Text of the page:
The Meaning of Life By Don McCormick

I watched a film in which an interviewer asked about thirty people several philosophical questions with the final question being, “What is the meaning of life?” Most of the people were not philosophers and none of the answers were very exciting to hear. The answers from the well spoken were less than a notch above a conversation you might have with a stranger on an airplane who had been placed next to you for no reason in particular.

I did lean forward each time to better hear the answers to the final question. One man, a supposed very famous writer, when asked the final question said nothing and showed no movements in his face and looked into the camera until the cameraman gave up. He must have meant that life had no meaning or like one of Shakespeare’s actors was just playing that part.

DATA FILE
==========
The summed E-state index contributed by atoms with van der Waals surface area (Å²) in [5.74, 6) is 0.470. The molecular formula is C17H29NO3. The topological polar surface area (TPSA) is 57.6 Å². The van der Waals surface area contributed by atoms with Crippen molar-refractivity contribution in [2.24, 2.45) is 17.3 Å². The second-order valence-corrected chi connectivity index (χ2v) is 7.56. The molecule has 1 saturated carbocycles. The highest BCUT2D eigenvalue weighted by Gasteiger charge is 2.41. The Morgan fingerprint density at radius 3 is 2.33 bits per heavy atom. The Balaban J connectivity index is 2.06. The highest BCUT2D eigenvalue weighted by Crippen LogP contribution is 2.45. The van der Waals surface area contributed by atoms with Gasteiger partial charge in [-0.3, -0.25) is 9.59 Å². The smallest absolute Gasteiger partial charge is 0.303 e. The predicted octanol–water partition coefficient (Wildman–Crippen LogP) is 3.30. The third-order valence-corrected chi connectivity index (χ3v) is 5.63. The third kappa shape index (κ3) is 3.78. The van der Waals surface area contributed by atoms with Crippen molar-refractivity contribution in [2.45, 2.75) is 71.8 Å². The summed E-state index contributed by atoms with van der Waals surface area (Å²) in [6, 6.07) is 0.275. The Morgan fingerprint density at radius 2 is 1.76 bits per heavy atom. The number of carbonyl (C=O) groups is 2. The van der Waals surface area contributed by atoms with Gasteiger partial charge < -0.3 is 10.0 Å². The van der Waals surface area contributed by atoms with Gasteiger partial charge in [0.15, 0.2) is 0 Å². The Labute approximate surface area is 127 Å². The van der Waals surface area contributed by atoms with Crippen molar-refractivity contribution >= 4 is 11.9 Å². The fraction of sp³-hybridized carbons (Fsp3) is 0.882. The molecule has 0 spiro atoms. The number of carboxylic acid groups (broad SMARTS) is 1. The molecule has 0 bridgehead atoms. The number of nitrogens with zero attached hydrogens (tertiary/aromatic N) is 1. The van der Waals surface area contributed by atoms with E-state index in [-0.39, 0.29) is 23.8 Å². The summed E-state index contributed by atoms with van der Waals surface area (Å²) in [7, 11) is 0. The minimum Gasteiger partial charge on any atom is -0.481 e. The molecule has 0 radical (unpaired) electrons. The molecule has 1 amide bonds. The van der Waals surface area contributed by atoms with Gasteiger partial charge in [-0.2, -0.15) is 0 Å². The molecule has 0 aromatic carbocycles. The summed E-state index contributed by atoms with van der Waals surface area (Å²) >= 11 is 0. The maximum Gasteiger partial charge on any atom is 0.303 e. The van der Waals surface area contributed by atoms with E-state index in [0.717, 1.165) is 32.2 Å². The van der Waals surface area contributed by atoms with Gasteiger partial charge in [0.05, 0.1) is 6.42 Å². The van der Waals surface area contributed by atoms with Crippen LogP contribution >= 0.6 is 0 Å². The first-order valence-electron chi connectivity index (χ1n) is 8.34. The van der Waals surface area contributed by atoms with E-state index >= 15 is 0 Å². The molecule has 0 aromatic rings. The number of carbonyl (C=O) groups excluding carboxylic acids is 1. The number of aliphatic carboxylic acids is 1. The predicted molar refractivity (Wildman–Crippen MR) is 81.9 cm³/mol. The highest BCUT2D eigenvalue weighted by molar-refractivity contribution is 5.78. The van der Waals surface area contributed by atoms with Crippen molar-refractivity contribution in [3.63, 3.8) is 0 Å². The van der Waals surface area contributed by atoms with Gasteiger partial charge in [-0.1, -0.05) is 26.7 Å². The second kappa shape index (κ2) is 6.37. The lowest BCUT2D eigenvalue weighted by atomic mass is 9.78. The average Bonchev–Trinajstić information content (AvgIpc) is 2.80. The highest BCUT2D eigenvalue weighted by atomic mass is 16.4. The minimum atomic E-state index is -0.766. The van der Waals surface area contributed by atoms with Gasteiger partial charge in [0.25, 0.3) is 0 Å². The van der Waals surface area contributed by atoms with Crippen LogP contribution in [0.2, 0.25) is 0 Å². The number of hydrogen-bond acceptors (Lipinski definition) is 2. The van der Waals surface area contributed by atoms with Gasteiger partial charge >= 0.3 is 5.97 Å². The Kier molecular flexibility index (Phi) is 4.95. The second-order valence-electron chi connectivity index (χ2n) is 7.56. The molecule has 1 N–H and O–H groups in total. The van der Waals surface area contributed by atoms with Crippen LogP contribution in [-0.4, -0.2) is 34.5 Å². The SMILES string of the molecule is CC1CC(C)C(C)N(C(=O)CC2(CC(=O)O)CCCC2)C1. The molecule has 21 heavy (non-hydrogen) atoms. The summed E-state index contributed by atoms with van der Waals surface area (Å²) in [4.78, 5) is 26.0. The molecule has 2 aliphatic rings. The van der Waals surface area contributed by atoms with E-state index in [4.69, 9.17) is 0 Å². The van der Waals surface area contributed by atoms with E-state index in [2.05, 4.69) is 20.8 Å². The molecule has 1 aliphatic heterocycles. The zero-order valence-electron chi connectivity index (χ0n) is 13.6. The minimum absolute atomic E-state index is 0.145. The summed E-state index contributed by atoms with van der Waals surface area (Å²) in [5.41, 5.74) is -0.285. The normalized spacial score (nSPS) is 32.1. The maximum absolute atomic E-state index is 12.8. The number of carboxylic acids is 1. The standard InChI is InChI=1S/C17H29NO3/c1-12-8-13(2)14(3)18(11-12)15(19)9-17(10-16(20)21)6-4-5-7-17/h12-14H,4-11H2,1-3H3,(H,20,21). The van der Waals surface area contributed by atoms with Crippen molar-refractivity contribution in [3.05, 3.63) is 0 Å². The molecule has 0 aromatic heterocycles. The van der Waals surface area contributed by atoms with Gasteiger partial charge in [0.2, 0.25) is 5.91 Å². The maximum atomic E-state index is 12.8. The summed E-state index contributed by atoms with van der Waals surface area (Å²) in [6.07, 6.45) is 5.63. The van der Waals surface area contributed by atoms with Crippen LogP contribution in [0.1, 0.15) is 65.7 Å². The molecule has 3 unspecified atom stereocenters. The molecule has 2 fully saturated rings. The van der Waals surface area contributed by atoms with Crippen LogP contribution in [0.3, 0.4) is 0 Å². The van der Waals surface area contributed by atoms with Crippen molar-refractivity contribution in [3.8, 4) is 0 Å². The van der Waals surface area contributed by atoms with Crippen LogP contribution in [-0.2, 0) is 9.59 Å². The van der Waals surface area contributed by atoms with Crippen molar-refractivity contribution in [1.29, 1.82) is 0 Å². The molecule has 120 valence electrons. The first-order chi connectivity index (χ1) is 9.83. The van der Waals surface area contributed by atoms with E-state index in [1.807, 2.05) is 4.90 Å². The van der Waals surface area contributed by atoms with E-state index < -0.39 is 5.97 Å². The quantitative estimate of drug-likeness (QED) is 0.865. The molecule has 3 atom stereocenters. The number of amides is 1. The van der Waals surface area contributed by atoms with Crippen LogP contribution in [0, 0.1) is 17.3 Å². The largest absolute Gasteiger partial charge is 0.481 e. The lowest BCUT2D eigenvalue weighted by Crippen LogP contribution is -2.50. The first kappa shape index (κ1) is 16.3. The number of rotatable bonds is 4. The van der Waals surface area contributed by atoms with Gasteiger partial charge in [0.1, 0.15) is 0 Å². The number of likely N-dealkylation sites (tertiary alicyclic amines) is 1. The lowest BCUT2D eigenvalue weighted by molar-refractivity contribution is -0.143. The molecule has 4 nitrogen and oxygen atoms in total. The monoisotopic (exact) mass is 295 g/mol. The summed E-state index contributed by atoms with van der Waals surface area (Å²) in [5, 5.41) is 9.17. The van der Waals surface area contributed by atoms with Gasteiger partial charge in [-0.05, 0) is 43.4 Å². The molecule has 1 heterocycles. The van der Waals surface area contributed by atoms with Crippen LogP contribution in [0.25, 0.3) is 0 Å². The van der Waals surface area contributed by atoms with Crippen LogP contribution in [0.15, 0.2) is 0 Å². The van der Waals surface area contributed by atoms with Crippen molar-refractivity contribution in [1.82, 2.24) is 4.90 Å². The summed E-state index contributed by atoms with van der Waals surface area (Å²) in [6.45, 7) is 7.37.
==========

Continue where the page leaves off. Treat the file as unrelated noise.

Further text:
I thought about this film and decided I should ask myself that final question and then answer it in this paragraph. I think it is to survive in your biological life, to reproduce physically or by affection, to realize the interconnection and dependence of all things in and around you, to suffer and to die, thus giving up the biological stuff you have borrowed leaving just the interconnections.

I couldn’t think of anything to cry about. The ups and downs are what they are. Sometimes both make me laugh. I hope love makes me laugh and lets me die quickly.

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